Programmed cell death (apoptosis) is an integral part of tissue homeostasis in complex organisms, allowing for tissue turnover, repair, and renewal while simultaneously inhibiting the release of self antigens and danger signals from apoptotic cell-derived constituents that can result in immune activation, inflammation, and autoimmunity. Unlike cells in culture, the physiological fate of cells that die by apoptosis in vivo is their rapid recognition and engulfment by phagocytic cells (a process called efferocytosis). To this end, apoptotic cells express specific eat-me signals, such as externalized phosphatidylserine (PS), that are recognized in a specific context by receptors to initiate signaling pathways for engulfment. The importance of carefully regulated recognition and clearance pathways is evident in the spectrum of inflammatory and autoimmune disorders caused by defects in PS receptors and signaling molecules. However, in recent years, several additional cell death pathways have emerged, including immunogenic cell death, necroptosis, pyroptosis, and netosis that interweave different cell death pathways with distinct innate and adaptive responses from classical apoptosis that can shape long-term host immunity. In this review, we discuss the role of different cell death pathways in terms of their immune potential outcomes specifically resulting in specific cell corpse/phagocyte interactions (phagocytic synapses) that impinge on host immunity, with a main emphasis on tolerance and cancer immunotherapy.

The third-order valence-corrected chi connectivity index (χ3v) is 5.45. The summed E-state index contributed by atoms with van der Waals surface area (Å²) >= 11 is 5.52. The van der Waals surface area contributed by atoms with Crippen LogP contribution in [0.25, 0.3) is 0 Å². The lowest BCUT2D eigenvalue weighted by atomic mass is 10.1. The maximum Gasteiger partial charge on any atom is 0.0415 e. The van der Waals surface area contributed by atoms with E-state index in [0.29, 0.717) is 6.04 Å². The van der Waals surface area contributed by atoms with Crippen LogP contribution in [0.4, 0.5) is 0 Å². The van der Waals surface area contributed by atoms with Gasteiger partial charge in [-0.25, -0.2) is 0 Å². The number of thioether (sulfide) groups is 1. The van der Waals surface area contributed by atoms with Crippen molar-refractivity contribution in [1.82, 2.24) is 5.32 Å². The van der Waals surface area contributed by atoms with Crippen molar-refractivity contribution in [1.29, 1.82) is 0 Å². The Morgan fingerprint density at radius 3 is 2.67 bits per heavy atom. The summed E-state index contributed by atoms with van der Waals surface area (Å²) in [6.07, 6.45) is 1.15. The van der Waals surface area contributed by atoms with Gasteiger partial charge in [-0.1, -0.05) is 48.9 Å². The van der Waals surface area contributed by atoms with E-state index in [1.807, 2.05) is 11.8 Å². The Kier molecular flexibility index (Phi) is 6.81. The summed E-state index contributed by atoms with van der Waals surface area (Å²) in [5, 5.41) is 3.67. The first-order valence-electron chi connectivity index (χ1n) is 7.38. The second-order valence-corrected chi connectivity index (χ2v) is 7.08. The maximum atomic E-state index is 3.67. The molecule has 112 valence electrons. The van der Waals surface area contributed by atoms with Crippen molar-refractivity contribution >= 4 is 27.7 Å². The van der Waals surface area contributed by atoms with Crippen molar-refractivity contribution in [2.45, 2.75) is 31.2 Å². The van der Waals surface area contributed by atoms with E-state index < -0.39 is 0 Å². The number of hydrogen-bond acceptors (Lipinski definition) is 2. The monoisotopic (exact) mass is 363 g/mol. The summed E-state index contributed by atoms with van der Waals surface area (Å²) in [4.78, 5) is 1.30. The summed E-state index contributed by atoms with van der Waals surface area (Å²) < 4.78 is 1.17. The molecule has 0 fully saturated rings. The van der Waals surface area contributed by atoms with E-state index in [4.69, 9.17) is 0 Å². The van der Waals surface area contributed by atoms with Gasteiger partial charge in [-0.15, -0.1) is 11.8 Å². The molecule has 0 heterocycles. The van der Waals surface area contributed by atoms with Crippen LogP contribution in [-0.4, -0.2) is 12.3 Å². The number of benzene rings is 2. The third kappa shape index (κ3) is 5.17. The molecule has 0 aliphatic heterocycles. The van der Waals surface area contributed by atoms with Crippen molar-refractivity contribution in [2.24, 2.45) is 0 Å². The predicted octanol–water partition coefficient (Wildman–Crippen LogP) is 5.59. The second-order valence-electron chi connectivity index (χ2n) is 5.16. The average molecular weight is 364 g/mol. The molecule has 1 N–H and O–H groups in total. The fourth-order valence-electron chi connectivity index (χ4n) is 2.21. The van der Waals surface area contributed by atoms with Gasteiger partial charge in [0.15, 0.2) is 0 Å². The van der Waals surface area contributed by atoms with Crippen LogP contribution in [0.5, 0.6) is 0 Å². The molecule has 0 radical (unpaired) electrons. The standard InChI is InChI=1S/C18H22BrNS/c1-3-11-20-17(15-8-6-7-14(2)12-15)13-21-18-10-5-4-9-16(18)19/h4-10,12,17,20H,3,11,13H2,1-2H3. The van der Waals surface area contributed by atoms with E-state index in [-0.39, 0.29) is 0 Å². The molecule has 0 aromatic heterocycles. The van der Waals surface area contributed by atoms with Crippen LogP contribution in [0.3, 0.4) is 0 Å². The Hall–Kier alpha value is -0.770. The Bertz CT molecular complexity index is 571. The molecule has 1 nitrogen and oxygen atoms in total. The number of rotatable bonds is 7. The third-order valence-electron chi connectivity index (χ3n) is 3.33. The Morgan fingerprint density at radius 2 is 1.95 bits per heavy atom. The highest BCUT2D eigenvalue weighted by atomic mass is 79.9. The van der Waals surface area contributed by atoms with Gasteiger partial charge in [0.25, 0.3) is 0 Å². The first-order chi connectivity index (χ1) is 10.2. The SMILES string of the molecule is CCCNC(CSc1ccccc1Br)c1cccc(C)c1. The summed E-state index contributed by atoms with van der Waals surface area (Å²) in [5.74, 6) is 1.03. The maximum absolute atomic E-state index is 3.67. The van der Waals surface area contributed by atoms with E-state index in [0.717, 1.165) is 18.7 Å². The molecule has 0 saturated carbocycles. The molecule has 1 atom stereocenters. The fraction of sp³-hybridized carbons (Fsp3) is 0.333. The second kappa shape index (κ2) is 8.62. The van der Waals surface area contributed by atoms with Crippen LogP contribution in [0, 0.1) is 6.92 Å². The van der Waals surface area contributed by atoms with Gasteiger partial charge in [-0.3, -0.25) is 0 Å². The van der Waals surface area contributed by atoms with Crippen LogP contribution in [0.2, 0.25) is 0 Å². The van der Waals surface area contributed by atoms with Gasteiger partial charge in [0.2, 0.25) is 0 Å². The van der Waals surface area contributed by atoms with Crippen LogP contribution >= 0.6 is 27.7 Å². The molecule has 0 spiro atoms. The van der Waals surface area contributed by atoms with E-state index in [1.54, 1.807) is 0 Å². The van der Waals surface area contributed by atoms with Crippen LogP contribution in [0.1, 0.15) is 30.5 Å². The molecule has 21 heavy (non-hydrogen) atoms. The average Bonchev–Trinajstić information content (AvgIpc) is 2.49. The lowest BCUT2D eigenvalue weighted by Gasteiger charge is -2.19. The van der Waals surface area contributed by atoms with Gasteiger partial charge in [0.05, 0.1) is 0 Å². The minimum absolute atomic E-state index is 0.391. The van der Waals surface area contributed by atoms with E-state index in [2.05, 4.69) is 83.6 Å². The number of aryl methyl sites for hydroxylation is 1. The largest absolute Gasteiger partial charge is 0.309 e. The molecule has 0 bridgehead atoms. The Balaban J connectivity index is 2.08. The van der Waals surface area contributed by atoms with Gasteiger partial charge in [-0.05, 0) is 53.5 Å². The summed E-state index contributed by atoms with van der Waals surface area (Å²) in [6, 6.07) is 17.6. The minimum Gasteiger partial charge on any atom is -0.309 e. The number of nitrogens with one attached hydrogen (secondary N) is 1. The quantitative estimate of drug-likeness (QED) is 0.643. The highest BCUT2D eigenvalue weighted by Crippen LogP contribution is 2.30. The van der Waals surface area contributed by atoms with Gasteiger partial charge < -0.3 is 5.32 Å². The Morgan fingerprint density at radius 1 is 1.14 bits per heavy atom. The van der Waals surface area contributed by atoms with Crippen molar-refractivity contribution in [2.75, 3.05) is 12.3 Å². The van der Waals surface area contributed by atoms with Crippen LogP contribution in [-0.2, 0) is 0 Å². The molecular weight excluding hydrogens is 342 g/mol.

All Science Journal Classification (ASJC) codes
- Immunology and Allergy
- cell death
- immunogenic cell death
- tumor immunity